Heidelberg Masterclass Unites Spectralis Users

The masterclass was a great night for multi-modality imaging and the wide range of applications in which the Spectralis proves its value

(L-R) Stephan Shultz, Frank Holz, Alan Bird
(L-R) Stephan Shultz, Frank Holz and Alan Bird

The Heidelberg Masterclass, staged alongside The College of Ophthalmologists’ conference was held in Birmingham on May 20th, 2014. This was the perfect opportunity for Spectralis OCT users from the UK, along with international colleagues to unite.

Chaired by Professor Alan Bird, the open forum for the 75 delegates brought an unrivalled opportunity to share knowledge in advanced imaging techniques and to discuss complex diagnoses. According to Christopher Mody, Heidelberg Engineering Clinical Programme Manager, “The 3rd Annual Heidelberg Academy Masterclass, demonstrated our high levels of educational support and partnership with the profession, further uniting the medical retinal fraternity.”

The evening commenced with Dr Stephan Schultz, Head of the Heidelberg Engineering Academy, outlining the NASA ocular health study and use of the Spectralis OCT to monitor the retina of astronauts taking part in missions to the international space station (ISS). He told delegates that optic disc oedema, globe flattening, choroidal folds, cotton wool spots and RNFL thickening had all been detected and are being carefully monitored.

He said, “This ocular health study is questioning the role of increased cranial pressure as a risk to eye health in space travel. We are certainly extremely proud that we are the only OCT in space.“ Stephan also added that the Academy and Masterclass “allows advanced level discussions and the informal nature creates an atmosphere where people feel confident to voice opinions and where specialised exchanges flow freely”.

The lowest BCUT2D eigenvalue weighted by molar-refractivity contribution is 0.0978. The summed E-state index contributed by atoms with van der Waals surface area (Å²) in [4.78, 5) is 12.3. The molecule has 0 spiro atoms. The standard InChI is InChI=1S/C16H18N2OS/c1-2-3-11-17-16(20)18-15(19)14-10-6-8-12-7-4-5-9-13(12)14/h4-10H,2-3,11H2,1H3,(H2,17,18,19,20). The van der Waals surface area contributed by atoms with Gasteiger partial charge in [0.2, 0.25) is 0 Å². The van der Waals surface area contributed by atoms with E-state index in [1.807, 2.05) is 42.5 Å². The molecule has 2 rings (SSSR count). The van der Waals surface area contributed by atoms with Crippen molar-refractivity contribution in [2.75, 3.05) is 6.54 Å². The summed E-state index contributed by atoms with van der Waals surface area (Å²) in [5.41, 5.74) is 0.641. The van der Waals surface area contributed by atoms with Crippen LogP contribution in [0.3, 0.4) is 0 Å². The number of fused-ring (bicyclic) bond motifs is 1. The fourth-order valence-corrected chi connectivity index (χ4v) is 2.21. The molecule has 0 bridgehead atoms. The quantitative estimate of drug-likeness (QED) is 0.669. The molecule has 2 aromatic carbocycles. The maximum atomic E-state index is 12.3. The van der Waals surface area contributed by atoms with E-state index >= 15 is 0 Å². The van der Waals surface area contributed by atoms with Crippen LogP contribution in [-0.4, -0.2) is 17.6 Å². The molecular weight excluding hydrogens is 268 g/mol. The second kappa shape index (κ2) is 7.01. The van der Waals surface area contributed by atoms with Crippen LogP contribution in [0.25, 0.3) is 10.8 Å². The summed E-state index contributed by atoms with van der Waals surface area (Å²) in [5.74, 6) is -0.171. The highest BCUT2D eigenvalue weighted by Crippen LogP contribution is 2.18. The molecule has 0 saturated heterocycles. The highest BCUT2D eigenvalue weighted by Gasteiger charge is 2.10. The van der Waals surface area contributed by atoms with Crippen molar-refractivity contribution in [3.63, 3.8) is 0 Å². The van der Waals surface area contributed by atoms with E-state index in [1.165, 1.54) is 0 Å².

Back to terrestrial eye examinations, Professor Frank Holz from Bonn, who trained with Professor Alan Bird at Moorfields, stressed that the new imaging technologies are “a pre-requisite for personalised medicine with better outcomes and more efficacious therapies”.

He said that multi-modality imaging provided the means for refined pheno-typing, a means to identify different underlying biology and to develop specific pathways of treatment.

Challenging cases were presented from round the UK – with the overall best case study winning a trip to the International Spectralis Symposium in Istanbul in October. The outstanding winner was Mariano Cozzi, a research photographer from the macular unit at Rugby Hospital, who was praised by the panel of judges for the clarity and comprehensive nature of his images. Mariano’s case study featured a 55 year old female with images captured using an ultra wide-field lens. “Multi-modality imaging was an essential tool in diagnosing the stellate, non-hereditary idiopathic foveomacular retinoschisis,” he said.

Dr Kirti Jasani from Royal Bolton Hospital detailed the case of a 78 year old lady who experienced sudden onset loss of vision in one eye, and demonstrated the benefits of MultiColor imaging with infrared revealing little, but the green and blue scans showing signs of dry AMD without vitreous changes.

Dr Elisa Carini, from Coventry and Warwickshire Trust, demonstrated the essential use of multi- modality imaging in the case of an 18 year old who had sudden reduced vision, and was found to have a leaking lesion treated successfully with oral steroids.

Indeed, the masterclass was a great night for multi-modality imaging and the wide range of applications in which the Spectralis proves its value.

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